Today I was at a meeting for a case writing project in Management & Information Systems (CasIS) for the Swiss Virtual Campus. It was interesting since it brought together a couple of great people working at different Swiss Universities (there were only two Swiss of which I was one ;-)
At one point of the meeting some fundamental questions about case teaching/writing came up. It made me realize that case teaching in the management and IS disciplines are still mainly focused on the decision making and the decision argumentation process. However, while building decision making skills might still be important I think today's uncertain competitive environment requires the teaching of design skills on top of that. Design skills allow us to come up with additional solutions to a particular business situation or problem setting when the existing choices don't seem adequat for gaining a competitive edge.
But since Richard J. Boland & Fred Collopy explain this complementarity between decision skills and design skills in teaching much better than I do, I won't hesitate to quote from their book "Managing as Designing" once again:
Working with him [Frank Gehry] has led us to see how both management practice and education have allowed a limited and narrow vocabulary of decision making to drive an expansive and embracing vocabulary of design out of circulation. In our focus on teaching students advanced analytical techniques for choosing among alternatives, our attention to strengthening their design skills for shaping new alternatives has withered. What is needed in management practice and education today is the development of a design attitude, which goes beyond default solutions in creating new possibilities for the future.
then the authors beautifully outline why a design attitude is needed:
A decision attitude toward problem solving is used extensively in management education. It portrays the manager as facing a set of alternative courses of action from which a choice must be made. The decision attitude assumes it is easy to come up with alternatives to consider, but difficult to choose among them. The design attitude toward problem solving, in contrast, assumes that it is difficult to design a good alternative, but once you have developed a truly great one, the decision about which alternative to select becomes trivial. The design attitude appreciates that the cost of not conceiving of a better course of action than those that are already being considered is often much higher than making the “wrong” choice among them.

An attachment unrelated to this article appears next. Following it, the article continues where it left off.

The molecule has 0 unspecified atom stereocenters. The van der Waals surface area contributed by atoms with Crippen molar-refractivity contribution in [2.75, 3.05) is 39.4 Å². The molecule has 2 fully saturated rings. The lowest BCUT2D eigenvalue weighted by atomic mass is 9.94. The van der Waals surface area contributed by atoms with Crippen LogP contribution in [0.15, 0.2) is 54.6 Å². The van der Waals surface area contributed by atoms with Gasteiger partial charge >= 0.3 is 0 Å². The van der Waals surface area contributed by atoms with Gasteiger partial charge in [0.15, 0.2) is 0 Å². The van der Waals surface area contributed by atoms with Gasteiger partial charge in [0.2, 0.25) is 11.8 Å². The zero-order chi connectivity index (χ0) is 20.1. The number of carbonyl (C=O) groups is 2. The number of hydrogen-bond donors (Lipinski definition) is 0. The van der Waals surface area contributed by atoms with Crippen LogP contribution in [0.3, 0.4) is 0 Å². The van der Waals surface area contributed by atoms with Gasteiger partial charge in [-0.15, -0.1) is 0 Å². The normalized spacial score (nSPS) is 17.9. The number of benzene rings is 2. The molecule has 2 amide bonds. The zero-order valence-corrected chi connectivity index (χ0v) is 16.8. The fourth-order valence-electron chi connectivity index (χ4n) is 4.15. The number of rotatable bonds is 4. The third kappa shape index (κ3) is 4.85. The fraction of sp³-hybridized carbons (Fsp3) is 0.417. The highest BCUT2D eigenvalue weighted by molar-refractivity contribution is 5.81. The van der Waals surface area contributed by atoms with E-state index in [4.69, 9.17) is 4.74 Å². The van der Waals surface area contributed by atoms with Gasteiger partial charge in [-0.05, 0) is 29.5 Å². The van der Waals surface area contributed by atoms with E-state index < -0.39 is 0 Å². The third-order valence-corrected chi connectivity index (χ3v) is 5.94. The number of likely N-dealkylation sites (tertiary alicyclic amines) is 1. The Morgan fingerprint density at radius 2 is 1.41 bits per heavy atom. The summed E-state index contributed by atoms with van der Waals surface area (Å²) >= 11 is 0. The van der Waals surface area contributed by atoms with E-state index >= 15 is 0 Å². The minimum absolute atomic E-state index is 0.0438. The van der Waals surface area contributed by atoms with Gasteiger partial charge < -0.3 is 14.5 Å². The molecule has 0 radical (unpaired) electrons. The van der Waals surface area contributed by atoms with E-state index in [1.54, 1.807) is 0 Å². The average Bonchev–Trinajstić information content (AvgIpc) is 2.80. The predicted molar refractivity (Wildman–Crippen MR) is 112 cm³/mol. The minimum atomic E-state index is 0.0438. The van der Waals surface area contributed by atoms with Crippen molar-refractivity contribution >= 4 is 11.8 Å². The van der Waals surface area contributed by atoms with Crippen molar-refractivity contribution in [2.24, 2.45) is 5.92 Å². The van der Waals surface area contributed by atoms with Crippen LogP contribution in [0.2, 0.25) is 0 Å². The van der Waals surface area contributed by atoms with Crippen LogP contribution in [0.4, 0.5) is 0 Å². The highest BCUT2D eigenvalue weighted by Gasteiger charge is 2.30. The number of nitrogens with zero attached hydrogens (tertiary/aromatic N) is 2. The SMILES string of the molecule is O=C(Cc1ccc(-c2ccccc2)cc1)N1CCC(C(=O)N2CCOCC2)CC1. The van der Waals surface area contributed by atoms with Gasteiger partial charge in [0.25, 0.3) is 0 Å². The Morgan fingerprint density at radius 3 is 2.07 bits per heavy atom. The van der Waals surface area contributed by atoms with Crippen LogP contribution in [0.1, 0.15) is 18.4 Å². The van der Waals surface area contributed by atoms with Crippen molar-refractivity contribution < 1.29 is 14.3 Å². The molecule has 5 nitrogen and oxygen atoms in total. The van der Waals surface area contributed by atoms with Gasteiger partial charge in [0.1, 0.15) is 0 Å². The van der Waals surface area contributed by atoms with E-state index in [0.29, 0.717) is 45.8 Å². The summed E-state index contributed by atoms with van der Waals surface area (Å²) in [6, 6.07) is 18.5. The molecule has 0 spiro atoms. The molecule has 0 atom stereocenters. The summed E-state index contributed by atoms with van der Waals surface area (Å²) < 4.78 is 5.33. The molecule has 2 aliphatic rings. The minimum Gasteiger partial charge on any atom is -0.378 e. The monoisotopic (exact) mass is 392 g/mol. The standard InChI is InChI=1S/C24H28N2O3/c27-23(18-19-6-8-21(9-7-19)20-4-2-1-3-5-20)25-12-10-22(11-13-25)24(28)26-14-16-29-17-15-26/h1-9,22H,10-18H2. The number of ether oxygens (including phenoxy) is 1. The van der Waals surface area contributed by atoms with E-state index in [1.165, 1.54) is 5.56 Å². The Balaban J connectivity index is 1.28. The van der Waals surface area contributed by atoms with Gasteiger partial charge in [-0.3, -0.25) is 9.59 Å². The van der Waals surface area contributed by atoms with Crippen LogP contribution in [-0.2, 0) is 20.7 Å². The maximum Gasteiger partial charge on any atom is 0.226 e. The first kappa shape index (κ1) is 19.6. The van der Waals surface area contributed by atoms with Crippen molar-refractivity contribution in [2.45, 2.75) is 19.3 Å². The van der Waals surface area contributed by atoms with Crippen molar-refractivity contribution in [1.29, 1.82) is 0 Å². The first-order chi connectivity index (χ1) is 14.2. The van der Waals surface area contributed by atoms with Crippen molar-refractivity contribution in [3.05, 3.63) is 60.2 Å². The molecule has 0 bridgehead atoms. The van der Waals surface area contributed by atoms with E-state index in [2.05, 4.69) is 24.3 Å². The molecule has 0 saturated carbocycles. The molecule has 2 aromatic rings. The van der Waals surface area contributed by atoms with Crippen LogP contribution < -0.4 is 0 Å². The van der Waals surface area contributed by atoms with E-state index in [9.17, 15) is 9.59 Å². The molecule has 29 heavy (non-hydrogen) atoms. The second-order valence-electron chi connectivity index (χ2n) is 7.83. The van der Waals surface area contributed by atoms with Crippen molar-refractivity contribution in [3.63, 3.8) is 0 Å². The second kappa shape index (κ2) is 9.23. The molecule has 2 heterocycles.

and finally the authors explain that times are changing and today is the right moment to introduce more design tools to management:
The decision attitude toward problem solving and the many decision-making tools we have developed for supporting it have strengths that make them suitable for certain situations. In a clearly defined and stable situation, when the feasible alternatives are well known, a decision attitude may be the most efficient and effective way to approach problem solving. But when those conditions do not hold, a design attitude is required. The decision attitude and the analytic tools managers have to support it were developed in a simpler time. They are the product of fifty years of concerted effort to strengthen the mathematical and scientific basis of management education. Today’s world is much different from that of the 1950s when the movement to expand analytic techniques in management began to flourish. We are suggesting that now is the time to incorporate a better balance of the two approaches to problem solving in management practice and education.
I think all this should translate into how our future business leaders are tought at our universities. Case studies could actually be quite an interesting approach to foster design skills. Hopefully, we will be able to bring some of this thinking into the CasIS project...
And those of you who didn't get enough of the extensive quotes from the article above can download the paper "Design Matters for Management" on the Web. It's the first paper in their book, which is a collection of texts on "Managing as Designing".
(The picture above was taken by Brad McCormick. It's a picture of the building designed by Frank Gehry for the Case Western University, which sparked the debate on managing as designing)